Will Google Ara fail?

With the Google Ara modular smartphone, Google wants to reach five billion people. But who are these five billion, who would buy such a smartphone? Looked at more closely, Google’s business plan may turn out to be a possible miscalculation.

By the beginning of 2015, it will be already there, the time when Google wants to bring its modular smartphone Google Ara in the market.

Google had announced it was working on a modular smartphone only at the end of 2013. Since then, Google’s Advanced Technology and Projects Group (ATAP) has been working hard to develop the Ara by overcoming hurdles.

The Endoskelet is at the base of the Ara. The user can mount various modules like display, battery, camera, heart rate monitor, and other hardware components on the Endo’s predefined grid. The modules will be held in place by a magnet and will not fall apart even in the case of a drop. The swapping of modules is supposed to be possible even during battery operation, so the user does not have to turn off the phone with each module change.

From a single designer to an entire hardware-ecosystem

Project Ara adopts the idea of the Dutch designer David Hakkens, who advertised his Phonebloks concept on the crowdspeaking platform, Thunderclap, in the fall of 2013. Phonebloks is Hakkens’ concept of a modular smartphone that he developed in search of a more sustainable mobile phone. The starting point for Phonebloks was Hakkens’ idea was to swap only the broken units of a damaged mobile phone instead of throwing away the entire unit, and thus extending the phone’s life.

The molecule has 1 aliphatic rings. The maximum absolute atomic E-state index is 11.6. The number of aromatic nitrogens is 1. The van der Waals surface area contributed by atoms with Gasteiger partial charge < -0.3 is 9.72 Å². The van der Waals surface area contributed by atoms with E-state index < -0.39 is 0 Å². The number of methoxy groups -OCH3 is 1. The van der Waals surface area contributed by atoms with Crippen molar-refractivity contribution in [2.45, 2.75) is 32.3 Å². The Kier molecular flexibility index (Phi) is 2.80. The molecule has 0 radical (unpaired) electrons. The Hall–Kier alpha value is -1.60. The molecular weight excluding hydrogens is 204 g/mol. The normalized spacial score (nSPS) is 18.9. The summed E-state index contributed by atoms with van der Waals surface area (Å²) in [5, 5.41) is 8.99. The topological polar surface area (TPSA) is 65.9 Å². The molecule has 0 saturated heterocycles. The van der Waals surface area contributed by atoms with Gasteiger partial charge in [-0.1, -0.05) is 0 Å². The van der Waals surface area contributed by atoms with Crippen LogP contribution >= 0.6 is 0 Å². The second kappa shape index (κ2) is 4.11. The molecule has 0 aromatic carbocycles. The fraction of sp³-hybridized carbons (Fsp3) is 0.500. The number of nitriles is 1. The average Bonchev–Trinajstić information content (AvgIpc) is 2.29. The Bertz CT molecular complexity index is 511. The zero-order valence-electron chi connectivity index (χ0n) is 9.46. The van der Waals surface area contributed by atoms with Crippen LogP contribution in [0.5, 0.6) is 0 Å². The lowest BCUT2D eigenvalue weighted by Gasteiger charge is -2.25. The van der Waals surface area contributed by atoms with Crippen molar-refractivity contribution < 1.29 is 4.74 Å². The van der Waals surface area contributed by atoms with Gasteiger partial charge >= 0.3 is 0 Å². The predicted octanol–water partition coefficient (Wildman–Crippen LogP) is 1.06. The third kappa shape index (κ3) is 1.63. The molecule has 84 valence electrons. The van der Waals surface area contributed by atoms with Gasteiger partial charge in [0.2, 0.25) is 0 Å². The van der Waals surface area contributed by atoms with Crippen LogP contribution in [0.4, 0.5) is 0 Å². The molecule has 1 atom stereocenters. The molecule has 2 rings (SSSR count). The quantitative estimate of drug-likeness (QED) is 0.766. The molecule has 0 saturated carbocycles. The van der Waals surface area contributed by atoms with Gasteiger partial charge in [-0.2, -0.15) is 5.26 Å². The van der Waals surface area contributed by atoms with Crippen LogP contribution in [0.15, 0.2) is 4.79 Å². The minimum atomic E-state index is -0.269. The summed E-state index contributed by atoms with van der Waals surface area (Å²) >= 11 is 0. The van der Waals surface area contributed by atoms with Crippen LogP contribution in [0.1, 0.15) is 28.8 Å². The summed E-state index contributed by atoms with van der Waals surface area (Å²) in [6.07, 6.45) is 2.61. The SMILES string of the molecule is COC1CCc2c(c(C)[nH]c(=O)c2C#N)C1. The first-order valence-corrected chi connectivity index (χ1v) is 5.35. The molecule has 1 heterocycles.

Google is now working with Hakkens and also says that it intends to extend the life of mobile phones and, thereby, reduce electronic waste. In general, however, shorter periods of use are advantageous for manufacturers because they can sell more. In the case of the Ara, Google wants to earn its profits from the sale of the modules. Google, therefore, plans to transfer the successful App Store model to the hardware market. The modules would be produced by external companies, who may sell them from licensed Google module stores to the end-use customer.

So, Google aims to build an entire hardware ecosystem consisting of various companies that will all play their part to ensure the Ara’s success. For this reason, it has decided to pursue Ara as an open source project. In the first developer conference in April 2014, Google released the Module Developers Kit (MDK) so that companies are able to work on the development of modules on their own.

Evidently, Google, despite its know-how and financial strength is not able to carry this ambitious project entirely on its own—at least within in the targeted time frame. The entire model depends on the cooperation and collaboration of component manufacturers. Only a large number of them can ensure the widest possible choice of modules, making the Ara phone attractive to the end user. After all, Google has announced that it would like to reach five billion people with the Ara.

Do people really need an Ara?

While Google’s Android, with 80% of the global market share, is the leading operating system for smartphones, only about one billion people own smartphones. With the Ara, Google wants to change the scenario by giving more people the opportunity to own mobile phones by offering them a cheap set that can be assembled with only those modules that a person really needs.